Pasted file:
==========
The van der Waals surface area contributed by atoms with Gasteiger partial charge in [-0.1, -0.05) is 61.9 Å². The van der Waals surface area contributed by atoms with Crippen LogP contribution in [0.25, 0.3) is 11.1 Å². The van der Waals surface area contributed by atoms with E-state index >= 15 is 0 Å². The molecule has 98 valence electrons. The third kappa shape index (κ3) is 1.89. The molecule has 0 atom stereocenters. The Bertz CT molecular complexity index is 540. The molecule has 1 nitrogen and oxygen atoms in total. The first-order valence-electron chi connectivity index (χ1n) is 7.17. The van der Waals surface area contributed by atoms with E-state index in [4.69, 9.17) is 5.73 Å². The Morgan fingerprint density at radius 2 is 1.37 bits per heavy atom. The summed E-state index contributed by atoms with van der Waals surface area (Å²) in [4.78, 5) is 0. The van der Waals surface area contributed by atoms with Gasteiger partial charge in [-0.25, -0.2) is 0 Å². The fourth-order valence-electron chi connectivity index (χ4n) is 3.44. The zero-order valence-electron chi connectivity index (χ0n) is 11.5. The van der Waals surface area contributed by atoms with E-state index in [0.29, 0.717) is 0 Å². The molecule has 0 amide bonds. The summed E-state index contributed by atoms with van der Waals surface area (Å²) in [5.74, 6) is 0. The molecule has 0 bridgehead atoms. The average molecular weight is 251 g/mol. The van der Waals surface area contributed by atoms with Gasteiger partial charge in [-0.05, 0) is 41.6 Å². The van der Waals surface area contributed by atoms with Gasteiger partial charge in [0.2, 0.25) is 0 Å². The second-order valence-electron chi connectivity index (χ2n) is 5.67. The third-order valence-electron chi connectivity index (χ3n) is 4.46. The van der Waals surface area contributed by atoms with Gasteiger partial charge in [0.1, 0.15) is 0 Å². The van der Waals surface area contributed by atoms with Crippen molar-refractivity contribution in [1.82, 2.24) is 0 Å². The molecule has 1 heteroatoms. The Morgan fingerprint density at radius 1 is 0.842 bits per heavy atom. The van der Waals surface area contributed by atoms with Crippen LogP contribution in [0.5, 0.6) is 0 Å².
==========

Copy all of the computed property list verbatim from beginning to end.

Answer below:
The van der Waals surface area contributed by atoms with Gasteiger partial charge in [-0.1, -0.05) is 61.9 Å². The van der Waals surface area contributed by atoms with Crippen LogP contribution in [0.25, 0.3) is 11.1 Å². The van der Waals surface area contributed by atoms with E-state index >= 15 is 0 Å². The molecule has 98 valence electrons. The third kappa shape index (κ3) is 1.89. The molecule has 0 atom stereocenters. The Bertz CT molecular complexity index is 540. The molecule has 1 nitrogen and oxygen atoms in total. The first-order valence-electron chi connectivity index (χ1n) is 7.17. The van der Waals surface area contributed by atoms with E-state index in [4.69, 9.17) is 5.73 Å². The Morgan fingerprint density at radius 2 is 1.37 bits per heavy atom. The summed E-state index contributed by atoms with van der Waals surface area (Å²) in [4.78, 5) is 0. The van der Waals surface area contributed by atoms with Gasteiger partial charge in [-0.25, -0.2) is 0 Å². The fourth-order valence-electron chi connectivity index (χ4n) is 3.44. The zero-order valence-electron chi connectivity index (χ0n) is 11.5. The van der Waals surface area contributed by atoms with E-state index in [0.29, 0.717) is 0 Å². The molecule has 0 amide bonds. The summed E-state index contributed by atoms with van der Waals surface area (Å²) in [5.74, 6) is 0. The molecule has 0 bridgehead atoms. The average molecular weight is 251 g/mol. The van der Waals surface area contributed by atoms with Gasteiger partial charge in [-0.05, 0) is 41.6 Å². The van der Waals surface area contributed by atoms with Gasteiger partial charge in [0.2, 0.25) is 0 Å². The second-order valence-electron chi connectivity index (χ2n) is 5.67. The third-order valence-electron chi connectivity index (χ3n) is 4.46. The van der Waals surface area contributed by atoms with Gasteiger partial charge in [0.1, 0.15) is 0 Å². The van der Waals surface area contributed by atoms with Crippen molar-refractivity contribution in [1.82, 2.24) is 0 Å². The molecule has 1 heteroatoms. The Morgan fingerprint density at radius 1 is 0.842 bits per heavy atom. The van der Waals surface area contributed by atoms with Crippen LogP contribution in [0.5, 0.6) is 0 Å².